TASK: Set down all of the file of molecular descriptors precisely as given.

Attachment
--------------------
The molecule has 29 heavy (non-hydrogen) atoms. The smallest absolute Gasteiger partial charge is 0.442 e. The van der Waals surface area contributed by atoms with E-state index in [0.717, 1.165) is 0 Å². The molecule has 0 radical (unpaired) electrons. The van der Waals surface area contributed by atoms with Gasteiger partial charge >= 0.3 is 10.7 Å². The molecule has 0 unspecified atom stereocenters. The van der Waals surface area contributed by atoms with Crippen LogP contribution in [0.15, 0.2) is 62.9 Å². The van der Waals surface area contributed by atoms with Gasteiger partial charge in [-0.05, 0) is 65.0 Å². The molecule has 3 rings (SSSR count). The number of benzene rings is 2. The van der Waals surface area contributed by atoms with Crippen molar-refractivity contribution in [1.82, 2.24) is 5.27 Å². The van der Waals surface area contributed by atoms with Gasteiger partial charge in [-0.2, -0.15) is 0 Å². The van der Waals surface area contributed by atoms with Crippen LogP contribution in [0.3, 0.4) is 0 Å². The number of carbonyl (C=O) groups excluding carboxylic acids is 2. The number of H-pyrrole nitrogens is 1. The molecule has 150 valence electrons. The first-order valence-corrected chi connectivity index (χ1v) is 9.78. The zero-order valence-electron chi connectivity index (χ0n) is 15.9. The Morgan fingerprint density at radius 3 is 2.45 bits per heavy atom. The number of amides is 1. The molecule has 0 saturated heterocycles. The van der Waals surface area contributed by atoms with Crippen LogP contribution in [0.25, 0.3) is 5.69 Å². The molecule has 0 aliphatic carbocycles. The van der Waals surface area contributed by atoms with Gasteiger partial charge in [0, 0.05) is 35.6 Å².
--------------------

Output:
The molecule has 29 heavy (non-hydrogen) atoms. The smallest absolute Gasteiger partial charge is 0.442 e. The van der Waals surface area contributed by atoms with E-state index in [0.717, 1.165) is 0 Å². The molecule has 0 radical (unpaired) electrons. The van der Waals surface area contributed by atoms with Gasteiger partial charge >= 0.3 is 10.7 Å². The molecule has 0 unspecified atom stereocenters. The van der Waals surface area contributed by atoms with Crippen LogP contribution in [0.15, 0.2) is 62.9 Å². The van der Waals surface area contributed by atoms with Gasteiger partial charge in [-0.05, 0) is 65.0 Å². The molecule has 3 rings (SSSR count). The number of benzene rings is 2. The van der Waals surface area contributed by atoms with Crippen molar-refractivity contribution in [1.82, 2.24) is 5.27 Å². The van der Waals surface area contributed by atoms with Gasteiger partial charge in [-0.2, -0.15) is 0 Å². The van der Waals surface area contributed by atoms with Crippen LogP contribution in [0.3, 0.4) is 0 Å². The number of carbonyl (C=O) groups excluding carboxylic acids is 2. The number of H-pyrrole nitrogens is 1. The molecule has 150 valence electrons. The first-order valence-corrected chi connectivity index (χ1v) is 9.78. The zero-order valence-electron chi connectivity index (χ0n) is 15.9. The Morgan fingerprint density at radius 3 is 2.45 bits per heavy atom. The number of amides is 1. The molecule has 0 saturated heterocycles. The van der Waals surface area contributed by atoms with Crippen LogP contribution in [0.25, 0.3) is 5.69 Å². The molecule has 0 aliphatic carbocycles. The van der Waals surface area contributed by atoms with Gasteiger partial charge in [0, 0.05) is 35.6 Å².